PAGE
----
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if this happened to my kid...

meb999
February 10th, 2007, 12:17 PM
I would be competely OUTRAGED!! This is unacceptable!!

from: http://www.cbc.ca/canada/montreal/story/2007/02/09/qc-trelliscage20070209.html#skip300x250
A Shawinigan, Que., teacher who put a nine-year-old student in a lattice cage for misbehaving will not face any disciplinary measures, school board officials said Friday.

The boy's parents discovered their son, Félix, had been kept in a makeshift cage at Shawinigan's École St-Paul, after he complained to them he couldn't see the blackboard.

When they visited the school, they discovered he'd been spending several hours a week in the lattice cage.

The local school board director, Claude Leclerc, told Radio-Canada the teacher did nothing wrong by using what he called a time-out area for a difficult student.

"The child, when he's in the time-out zone, it's to do work," Leclerc said, adding the cage is never locked.

Félix's stepfather, Jacques Turenne, acknowledged the boy can act up, but said that doesn't justify physical isolation.
"We think it's an abuse of power and authority over children, and we don't want those people taking care of our children," he said Friday.

The school board insisted teachers are trained properly to deal with problem children and can call on limited resources such as psychologists and councillors if they need additional help.



For 5 weeks this kid was kept in a freakin' cage!! A CAGE!! The school says it isn't a cage...it's a time-out zone....I'm sorry, 4 walls of wooden trellis (facing a wall, by the way, so he has to turn around to see the board....THAT'S A CAGE! :eek:

The school says that he wasn't kept there often, but the desk in there is HIS, WITH HIS NAME ON IT!! He even has to stay there during recess...
The parents found out when the boy flunked arythmetics, and he was usually really good in that subject....
What are our schools coming to?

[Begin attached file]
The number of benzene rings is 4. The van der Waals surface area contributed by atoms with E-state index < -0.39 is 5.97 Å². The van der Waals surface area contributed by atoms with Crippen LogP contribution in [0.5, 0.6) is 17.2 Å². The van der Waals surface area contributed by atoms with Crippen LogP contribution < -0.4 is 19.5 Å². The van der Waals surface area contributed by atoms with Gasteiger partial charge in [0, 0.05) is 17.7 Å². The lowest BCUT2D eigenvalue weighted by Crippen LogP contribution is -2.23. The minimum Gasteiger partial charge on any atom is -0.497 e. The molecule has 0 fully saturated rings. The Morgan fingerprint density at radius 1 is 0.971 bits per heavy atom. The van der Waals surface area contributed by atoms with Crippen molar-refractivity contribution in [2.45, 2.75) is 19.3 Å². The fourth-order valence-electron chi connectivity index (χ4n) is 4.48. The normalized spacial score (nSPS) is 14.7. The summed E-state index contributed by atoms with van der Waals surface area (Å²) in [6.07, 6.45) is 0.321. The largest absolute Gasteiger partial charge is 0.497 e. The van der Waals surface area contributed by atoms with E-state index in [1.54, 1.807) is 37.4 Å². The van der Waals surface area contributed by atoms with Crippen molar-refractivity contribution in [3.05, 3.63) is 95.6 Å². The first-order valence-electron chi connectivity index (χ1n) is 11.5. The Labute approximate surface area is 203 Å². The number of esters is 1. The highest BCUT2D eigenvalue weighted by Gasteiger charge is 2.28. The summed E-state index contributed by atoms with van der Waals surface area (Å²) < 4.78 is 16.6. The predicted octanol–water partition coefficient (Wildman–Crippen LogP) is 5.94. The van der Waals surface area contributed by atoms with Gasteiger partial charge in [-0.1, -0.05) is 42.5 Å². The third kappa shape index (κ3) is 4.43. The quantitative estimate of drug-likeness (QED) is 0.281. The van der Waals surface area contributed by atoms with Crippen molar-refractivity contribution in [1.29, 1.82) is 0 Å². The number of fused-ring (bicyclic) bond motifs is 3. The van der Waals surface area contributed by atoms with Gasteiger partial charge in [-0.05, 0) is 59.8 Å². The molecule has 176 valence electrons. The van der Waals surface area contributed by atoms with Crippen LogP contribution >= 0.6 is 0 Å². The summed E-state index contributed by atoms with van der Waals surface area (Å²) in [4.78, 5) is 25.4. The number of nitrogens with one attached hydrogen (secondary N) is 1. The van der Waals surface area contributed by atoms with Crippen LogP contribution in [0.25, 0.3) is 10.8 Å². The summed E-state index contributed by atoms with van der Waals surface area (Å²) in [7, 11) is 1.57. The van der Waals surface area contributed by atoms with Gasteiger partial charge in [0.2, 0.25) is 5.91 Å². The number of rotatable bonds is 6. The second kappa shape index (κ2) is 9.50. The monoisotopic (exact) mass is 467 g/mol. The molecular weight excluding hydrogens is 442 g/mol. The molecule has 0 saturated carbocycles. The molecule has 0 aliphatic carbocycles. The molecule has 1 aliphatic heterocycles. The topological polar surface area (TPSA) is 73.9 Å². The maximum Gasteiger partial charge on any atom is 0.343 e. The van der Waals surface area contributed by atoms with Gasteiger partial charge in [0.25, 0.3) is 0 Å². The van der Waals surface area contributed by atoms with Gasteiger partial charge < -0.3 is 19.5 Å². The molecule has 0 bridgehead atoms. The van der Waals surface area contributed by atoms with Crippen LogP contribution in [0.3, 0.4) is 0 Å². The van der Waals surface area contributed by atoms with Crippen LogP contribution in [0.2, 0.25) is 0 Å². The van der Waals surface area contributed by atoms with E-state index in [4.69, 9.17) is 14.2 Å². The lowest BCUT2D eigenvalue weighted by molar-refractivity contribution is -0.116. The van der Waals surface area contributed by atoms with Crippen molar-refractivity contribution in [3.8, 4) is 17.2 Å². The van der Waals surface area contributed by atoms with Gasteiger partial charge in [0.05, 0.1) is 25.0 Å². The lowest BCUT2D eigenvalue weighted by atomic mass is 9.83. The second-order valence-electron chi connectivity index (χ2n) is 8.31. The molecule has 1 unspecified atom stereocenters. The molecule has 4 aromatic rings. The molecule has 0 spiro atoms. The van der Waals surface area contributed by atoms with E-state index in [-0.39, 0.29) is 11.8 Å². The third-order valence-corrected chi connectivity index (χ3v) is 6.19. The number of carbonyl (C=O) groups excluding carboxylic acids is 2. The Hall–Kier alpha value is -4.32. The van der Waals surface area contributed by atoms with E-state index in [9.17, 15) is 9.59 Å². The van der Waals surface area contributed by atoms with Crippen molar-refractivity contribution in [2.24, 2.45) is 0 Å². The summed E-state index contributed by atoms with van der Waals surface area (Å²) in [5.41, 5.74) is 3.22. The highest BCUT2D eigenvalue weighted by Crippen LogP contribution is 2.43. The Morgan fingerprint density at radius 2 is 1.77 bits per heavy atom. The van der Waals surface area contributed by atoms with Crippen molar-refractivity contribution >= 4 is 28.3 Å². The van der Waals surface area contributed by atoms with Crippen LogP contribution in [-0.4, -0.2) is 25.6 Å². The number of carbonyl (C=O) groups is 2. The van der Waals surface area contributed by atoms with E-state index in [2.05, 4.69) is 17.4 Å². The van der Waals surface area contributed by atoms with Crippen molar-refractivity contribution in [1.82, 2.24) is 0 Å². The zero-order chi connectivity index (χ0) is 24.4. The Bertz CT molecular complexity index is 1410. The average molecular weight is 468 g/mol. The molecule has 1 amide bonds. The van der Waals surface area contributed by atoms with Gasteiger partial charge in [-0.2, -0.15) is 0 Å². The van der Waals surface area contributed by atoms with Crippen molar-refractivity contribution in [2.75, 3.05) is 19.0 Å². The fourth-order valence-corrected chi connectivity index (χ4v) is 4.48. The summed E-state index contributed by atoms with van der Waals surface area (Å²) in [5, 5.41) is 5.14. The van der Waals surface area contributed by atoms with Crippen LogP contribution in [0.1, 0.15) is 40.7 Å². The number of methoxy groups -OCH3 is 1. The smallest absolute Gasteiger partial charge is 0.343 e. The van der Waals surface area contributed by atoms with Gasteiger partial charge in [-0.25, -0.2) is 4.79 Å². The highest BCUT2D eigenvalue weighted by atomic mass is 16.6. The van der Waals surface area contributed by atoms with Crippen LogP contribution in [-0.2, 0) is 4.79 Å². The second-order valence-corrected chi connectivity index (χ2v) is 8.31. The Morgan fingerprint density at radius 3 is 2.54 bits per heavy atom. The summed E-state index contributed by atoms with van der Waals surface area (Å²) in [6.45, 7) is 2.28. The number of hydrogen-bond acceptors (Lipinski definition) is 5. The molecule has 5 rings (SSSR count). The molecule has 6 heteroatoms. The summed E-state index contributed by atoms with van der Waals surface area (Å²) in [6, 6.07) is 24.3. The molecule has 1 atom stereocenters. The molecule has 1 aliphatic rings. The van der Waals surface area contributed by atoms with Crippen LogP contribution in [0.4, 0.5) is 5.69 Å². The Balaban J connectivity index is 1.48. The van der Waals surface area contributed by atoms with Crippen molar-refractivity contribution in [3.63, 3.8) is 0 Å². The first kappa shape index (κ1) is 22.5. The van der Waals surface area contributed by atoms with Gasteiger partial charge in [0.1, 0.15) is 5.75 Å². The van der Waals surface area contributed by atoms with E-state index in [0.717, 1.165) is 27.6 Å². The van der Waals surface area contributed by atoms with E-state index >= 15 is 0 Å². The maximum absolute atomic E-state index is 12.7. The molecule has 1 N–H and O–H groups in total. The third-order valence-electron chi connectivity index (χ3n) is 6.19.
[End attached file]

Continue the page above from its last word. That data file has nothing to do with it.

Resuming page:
meb999
February 10th, 2007, 12:23 PM
does this look like a time zone?
(for those who speak french..there's an interview with the parents :http://lcn.canoe.com/lcn/infos/faitsdivers/archives/2007/02/20070209-092419.html -- click on the first video link.....unbelievable!)

Prin
February 10th, 2007, 01:16 PM
I wish I could have had one of those when I was little.:D Seriously...

But what do you expect? The teachers can't discipline the kids at all anymore but at the same time, they're expected to do most of the parenting. It's totally lose-lose for teachers.

rainbow
February 10th, 2007, 01:22 PM
But what do you expect? The teachers can't discipline the kids at all anymore but at the same time, they're expected to do most of the parenting. It's totally lose-lose for teachers.

I agree and certainly wouldn't want to be a teacher nowadays. :eek:

meb999
February 10th, 2007, 01:39 PM
neither would I .... it's so sad to think that this is where our schools are going....I mean, a freakin' cage?

Prin
February 10th, 2007, 01:41 PM
Yeah, but you can see through lattice... And it was always open on one side, no? :shrug: Compared to the physical torment when we were little, and even more so when our parents were little, this is easy... I mean, we had teachers who threw desks and chairs around... And my elementary school still had a strap. :shrug:

rainbow
February 10th, 2007, 01:50 PM
We had the strap too and lots of detentions. No desk and chair throwing though. :eek:

Prin
February 10th, 2007, 02:04 PM
Yeah, one girl was absent on "desk cleaning day" and her desk was a rat hole, and the teacher got mad and flipped her desk... Like FLIPPED it. Not just toppled it over... And another teacher threw a chair through a window... And another teacher kept us till 5 when school ended at 2:20 just because we all failed an exam... And another teacher had a pot she'd hit things with...